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The Black Cloud Mass Market Paperback – March 2, 1982


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Mass Market Paperback, March 2, 1982
$129.67 $49.98
--This text refers to the Paperback edition.

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Product Details

  • Mass Market Paperback
  • Publisher: Roc (March 2, 1982)
  • Language: English
  • ISBN-10: 0451114329
  • ISBN-13: 978-0451114327
  • Product Dimensions: 7 x 1 x 5 inches
  • Shipping Weight: 5.6 ounces
  • Average Customer Review: 4.4 out of 5 stars  See all reviews (56 customer reviews)
  • Amazon Best Sellers Rank: #2,135,196 in Books (See Top 100 in Books)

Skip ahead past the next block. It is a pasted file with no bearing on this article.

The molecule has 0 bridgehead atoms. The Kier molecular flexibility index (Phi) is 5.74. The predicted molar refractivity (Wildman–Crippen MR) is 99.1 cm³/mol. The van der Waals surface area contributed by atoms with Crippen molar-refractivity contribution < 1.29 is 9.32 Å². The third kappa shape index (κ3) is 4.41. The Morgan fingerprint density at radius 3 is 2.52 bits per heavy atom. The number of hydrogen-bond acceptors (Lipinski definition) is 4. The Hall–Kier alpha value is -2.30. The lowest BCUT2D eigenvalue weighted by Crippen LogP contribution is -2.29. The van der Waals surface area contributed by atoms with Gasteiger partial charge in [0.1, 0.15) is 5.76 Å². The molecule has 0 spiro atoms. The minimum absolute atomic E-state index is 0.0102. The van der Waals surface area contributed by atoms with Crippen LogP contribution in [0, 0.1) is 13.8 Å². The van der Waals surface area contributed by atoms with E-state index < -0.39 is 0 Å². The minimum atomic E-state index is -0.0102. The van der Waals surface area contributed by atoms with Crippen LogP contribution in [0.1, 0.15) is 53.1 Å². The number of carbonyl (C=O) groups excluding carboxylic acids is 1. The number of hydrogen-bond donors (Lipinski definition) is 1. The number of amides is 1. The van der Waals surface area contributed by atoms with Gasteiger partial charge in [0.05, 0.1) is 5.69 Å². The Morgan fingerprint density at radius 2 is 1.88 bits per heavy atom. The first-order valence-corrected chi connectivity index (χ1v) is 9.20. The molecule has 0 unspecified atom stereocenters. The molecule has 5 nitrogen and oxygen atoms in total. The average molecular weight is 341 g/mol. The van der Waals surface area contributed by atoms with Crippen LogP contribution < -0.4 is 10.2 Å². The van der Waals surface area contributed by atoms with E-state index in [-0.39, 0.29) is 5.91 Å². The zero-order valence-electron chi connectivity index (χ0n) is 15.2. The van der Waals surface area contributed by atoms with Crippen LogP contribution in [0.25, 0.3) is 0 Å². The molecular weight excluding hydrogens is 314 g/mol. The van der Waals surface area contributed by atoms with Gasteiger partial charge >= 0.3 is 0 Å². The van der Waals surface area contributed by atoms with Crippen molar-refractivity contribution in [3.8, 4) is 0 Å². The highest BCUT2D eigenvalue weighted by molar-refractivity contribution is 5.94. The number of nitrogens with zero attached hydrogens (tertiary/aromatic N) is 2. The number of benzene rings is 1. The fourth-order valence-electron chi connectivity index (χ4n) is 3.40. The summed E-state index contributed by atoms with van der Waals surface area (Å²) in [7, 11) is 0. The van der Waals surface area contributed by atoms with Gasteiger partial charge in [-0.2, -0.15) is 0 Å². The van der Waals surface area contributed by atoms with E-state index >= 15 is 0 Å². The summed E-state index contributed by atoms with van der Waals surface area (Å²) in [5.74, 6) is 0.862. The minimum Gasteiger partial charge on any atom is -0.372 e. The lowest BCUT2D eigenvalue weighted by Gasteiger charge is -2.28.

Editorial Reviews

Review

One of the greatest works of science fiction ever written -- Richard Dawkins Hoyle's enduring insights into stars, nucleosynthesis, and the large-scale universe rank among the greatest achievements of 20th-century astrophysics ... His theories were unfailingly stimulating, even when they proved transient. He will be remembered with fond gratitude not only by colleagues and students, but by a much wider community who knew him through his talks and writings. -- Sir Martin Rees Obit in Physics Today --This text refers to the Paperback edition.

About the Author